For me, this is the number one reason why the GOP should not be in power. Mitch McConnell has signaled that the best solution to the health care crisis is for those of us with pre-existing medical conditions is to be bankrupted by medical bills…or just die.
The senior senator from Kentucky, who himself enjoys government-subsidized insurance as a federal employee, told the National Review on Tuesday that the party would do little to help the 129 million people who could be denied insurance because they suffer from a pre-existing condition should the law be repealed. “I’m not convinced that issue needs to be addressed at the federal level,” he said, before praising Republican governors for refusing to implement a provision of the law that expands health coverage to lower-income residents through the Medicaid program.
During the interview, McConnell also confirmed that he planned to repeal Obamacare’s main provisions — like the individual mandate — through reconciliation, a process that allows the Senate can pass budget-related bills with a majority vote:
MCCONNELL: Repeal of Obamacare will be the first item up in the Senate if I am majority leader. If we have a president who will sign the bill, we will do everything we can to get it off the books, and we’ll be looking for every angle that could be pursued. There has been a lot of talk about reconciliation. The Chief Justice said this is a tax, and we take him at his word, so that certainly makes this eligible for reconciliation. But that may not be the only avenue that we pursue.
The foolish smokescreen of whether it is a penalty or a tax is absurd. The fact is any solution is going to cost a buttload of money — as if we aren’t already paying billions for the broken patchwork system already in place. The question is not only how to contain costs, but to provide everyone with basic health care options that don’t place their homes or financial future in jeopardy. The GOP has spent all its energy just demonizing one attempt when they’ve provided nothing.
The feeble Obamacare isn’t the solution by any stretch of the imagination, but we won’t get anywhere with a policy of letting “the market” decide the fate of people who have the misfortune to have a pre-existing condition and 1) not have any health insurance, 2) lost their job and after COBRA ran out, are left without insurance, or 3) have a job, are under-insured with a crappy policy, and just one major illness away from financial catastrophe. That’s millions of people Mitch McConnell just flipped the bird at. The American people, from his POV aren’t entitled to the same level of health care he enjoys on our dime.
But we all know this hypocrisy knows no bounds. I kind of appreciate the bottom-line sociopathy of Fox News medical contributor Dr. Marc Siegel. He probably speaks for a good number of people who aren’t as candid; he believes that health care should be doled out with morality guidelines attached.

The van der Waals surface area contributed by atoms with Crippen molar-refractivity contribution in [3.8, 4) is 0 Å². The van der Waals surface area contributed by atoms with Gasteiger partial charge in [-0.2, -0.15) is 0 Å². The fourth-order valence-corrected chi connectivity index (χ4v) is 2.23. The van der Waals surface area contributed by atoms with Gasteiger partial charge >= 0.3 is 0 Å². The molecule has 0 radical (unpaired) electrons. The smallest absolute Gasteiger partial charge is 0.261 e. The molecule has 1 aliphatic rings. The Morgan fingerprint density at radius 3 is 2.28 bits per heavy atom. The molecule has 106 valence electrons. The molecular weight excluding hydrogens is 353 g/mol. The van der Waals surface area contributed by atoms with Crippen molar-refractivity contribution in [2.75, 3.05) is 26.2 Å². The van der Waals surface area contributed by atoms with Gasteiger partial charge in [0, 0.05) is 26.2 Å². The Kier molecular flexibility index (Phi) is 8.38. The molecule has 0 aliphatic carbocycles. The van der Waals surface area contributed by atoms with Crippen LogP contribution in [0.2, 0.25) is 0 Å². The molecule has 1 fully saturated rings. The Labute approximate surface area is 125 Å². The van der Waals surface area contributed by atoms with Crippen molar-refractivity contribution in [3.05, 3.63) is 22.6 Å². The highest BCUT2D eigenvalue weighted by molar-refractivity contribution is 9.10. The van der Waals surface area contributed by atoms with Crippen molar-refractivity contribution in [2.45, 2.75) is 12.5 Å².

During a discussion about how medical providers will respond to the law, Siegel argued that some physicians won’t accept newly insured patients with pre-existing conditions who “eat all the wrong foods” and “gain weight” because “they are not paid enough”:
TOM SULLIVAN (HOST): Right now you can say I don’t accept Medicare or Medicaid? Right?
SIEGEL: Tom, that the untold story. There has been no consideration to the fact that many physicians do not take insurance. Many surgeons don’t take insurance…The more Obamacare floods the gate, the less they will take insurance. If they’re not getting paid and an insurance company says, I have to cut somewhere.
They are forcing me to cover all pre-existing conditions, which sounds great. Let’s take care of everybody’s pre-existing condition. You lie on the couch for 30 years, you never exercise, you gain weight, you eat all the wrong foods, you get diabetes and now you have Obamacare. But the fact is, doctors don’t have to play ball with it. If they are not paid enough they won’t play ball with it.
I’m trying to figure out how Siegel decides which diabetes patients are worthy of being covered — no type II, only insulin-dependent, only skinny diabetics? What if there’s a family history of it not connected to obesity? Where do you draw the line? What about diseases that aren’t connected in any way to “lifestyle” but are expensive to treat — many auto-immune diseases can only be well-controlled with expensive medications. Would Siegel have a panel decide some are entitled to the drugs and not others? It’s a slippery slope, but I think Siegel’s viewpoint is not a fringe one. I think a lot of people harbor a resentment toward the sick who may have contracted illnesses related to behavior — such as lung cancer due to smoking. Are we as a society saying that treating the patient is not deserving of health care, rather than focusing on how to reduce smoking overall?
It’s more complicated when it comes to the explosion of diabetes (type II, your body makes insulin but doesn’t use it well) related to diet, exercise and hereditary factors. One has to eat, and one chooses what we ingest. Americans in general like to eat — and are encouraged to do so in advertising — foods laden in fat, salt and sugar. And they taste good and are cheap. Healthy foods are readily available in higher income level areas, so the health disparity is markedly based on socioeconomic factors. Rather than address the Processed Food Industrial complex and its effect on the American diet, both government and society tends to blame the human being for being fat, weak and lazy. I don’t see that solving the actual problem, since it’s pretty clear we’re all getting fatter no matter whether a carrot or stick approach is being used. Attitudes like Dr. Siegel’s are a good example of why it’s going to be difficult to refocus attention on reducing health risk factors in the population when there’s such a personal animus toward the sick based on a judgment about their character.
(H/t Scott Rose)